The Cantenna, with its overhyped "4G" service, is ostensibly "designed for use in rural and remote homes that can't get DSL or cable." Verizon has been rolling out Cantenna to rural areas so that they don't have to bother upgrading the wires.
The good news is that you can now share buckets of data across devices and there are no limits on voice calls and text messages. The bad news is that it's likely to cost more for people with only a single device.
Eliminating competition undoubtedly sounds like a great plan in the corporate boardrooms and on Wall Street. But the rest of us continue to struggle with job insecurity, hard times and severe cuts in essential services.
The goal: to wrest control of our democracy back from the robber barons and CEOs that systematically block any effort to create an economy and a body politic that serves the needs of the vast majority of Americans and not the elite few.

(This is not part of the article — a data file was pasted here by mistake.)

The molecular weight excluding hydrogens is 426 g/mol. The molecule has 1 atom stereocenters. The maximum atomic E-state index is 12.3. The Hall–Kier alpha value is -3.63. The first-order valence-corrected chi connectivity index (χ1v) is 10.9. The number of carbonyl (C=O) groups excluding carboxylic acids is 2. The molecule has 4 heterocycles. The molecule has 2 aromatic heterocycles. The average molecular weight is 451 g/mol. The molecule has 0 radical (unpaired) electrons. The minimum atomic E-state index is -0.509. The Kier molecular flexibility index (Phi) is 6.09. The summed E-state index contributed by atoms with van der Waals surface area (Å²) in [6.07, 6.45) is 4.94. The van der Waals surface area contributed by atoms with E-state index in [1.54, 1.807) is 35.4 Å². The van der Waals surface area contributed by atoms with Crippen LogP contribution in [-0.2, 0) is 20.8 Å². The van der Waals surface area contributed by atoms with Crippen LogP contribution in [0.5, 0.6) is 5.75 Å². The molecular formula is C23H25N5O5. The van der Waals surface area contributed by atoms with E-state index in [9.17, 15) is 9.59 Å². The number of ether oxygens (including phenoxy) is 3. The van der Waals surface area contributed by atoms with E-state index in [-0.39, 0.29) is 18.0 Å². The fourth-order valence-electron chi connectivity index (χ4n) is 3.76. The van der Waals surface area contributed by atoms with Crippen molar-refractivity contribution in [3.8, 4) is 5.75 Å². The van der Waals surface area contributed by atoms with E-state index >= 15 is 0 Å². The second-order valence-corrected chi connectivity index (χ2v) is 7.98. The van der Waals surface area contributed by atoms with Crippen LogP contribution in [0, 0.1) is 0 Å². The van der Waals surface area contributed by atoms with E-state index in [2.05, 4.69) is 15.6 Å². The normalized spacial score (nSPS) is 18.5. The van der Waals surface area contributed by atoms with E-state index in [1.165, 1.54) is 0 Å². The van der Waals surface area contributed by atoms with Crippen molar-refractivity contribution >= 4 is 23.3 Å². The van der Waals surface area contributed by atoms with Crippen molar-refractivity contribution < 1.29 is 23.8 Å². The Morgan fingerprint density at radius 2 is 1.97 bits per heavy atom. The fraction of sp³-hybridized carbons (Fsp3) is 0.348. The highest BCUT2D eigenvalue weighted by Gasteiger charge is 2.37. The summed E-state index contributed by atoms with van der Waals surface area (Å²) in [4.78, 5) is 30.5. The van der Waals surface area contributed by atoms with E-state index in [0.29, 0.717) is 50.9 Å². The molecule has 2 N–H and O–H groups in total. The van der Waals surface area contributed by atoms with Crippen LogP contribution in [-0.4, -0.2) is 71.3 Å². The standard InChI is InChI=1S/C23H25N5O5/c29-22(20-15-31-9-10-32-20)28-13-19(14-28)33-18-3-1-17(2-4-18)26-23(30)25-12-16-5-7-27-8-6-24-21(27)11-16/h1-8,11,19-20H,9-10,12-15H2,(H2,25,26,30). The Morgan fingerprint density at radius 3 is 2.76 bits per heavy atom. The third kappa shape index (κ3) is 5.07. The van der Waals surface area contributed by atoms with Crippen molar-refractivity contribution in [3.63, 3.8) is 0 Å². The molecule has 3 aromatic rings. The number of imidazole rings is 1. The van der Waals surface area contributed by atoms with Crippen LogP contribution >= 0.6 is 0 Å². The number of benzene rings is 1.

For the last 20 years, the nation's major telecom companies have been playing the public and regulatory officials for fools. Now they're claiming they shouldn't be obliged to provide affordable landline service to everyone anymore, as they take the money and run to wireless.
The idea of big companies continuing to control their markets, and control the behavior of consumers, continues to march on. Even now, two major deals are proceeding apace, one in telecom and one in the entertainment world.
On the menu are AT&T's failed takeover of T-Mobile, a bill to set rules for spectrum auctions, a payroll tax bill pending in Congress, a bill to change FCC procedures, and Verizon's planned collaboration with Comcast and other cable companies.
If corporations were people, here's a bit of advice: Don't enter into a Survivor game if Verizon is a contestant. Verizon shows an uncanny ability to get what it wants with a minimum of fuss, even if it means cutting out erstwhile partners.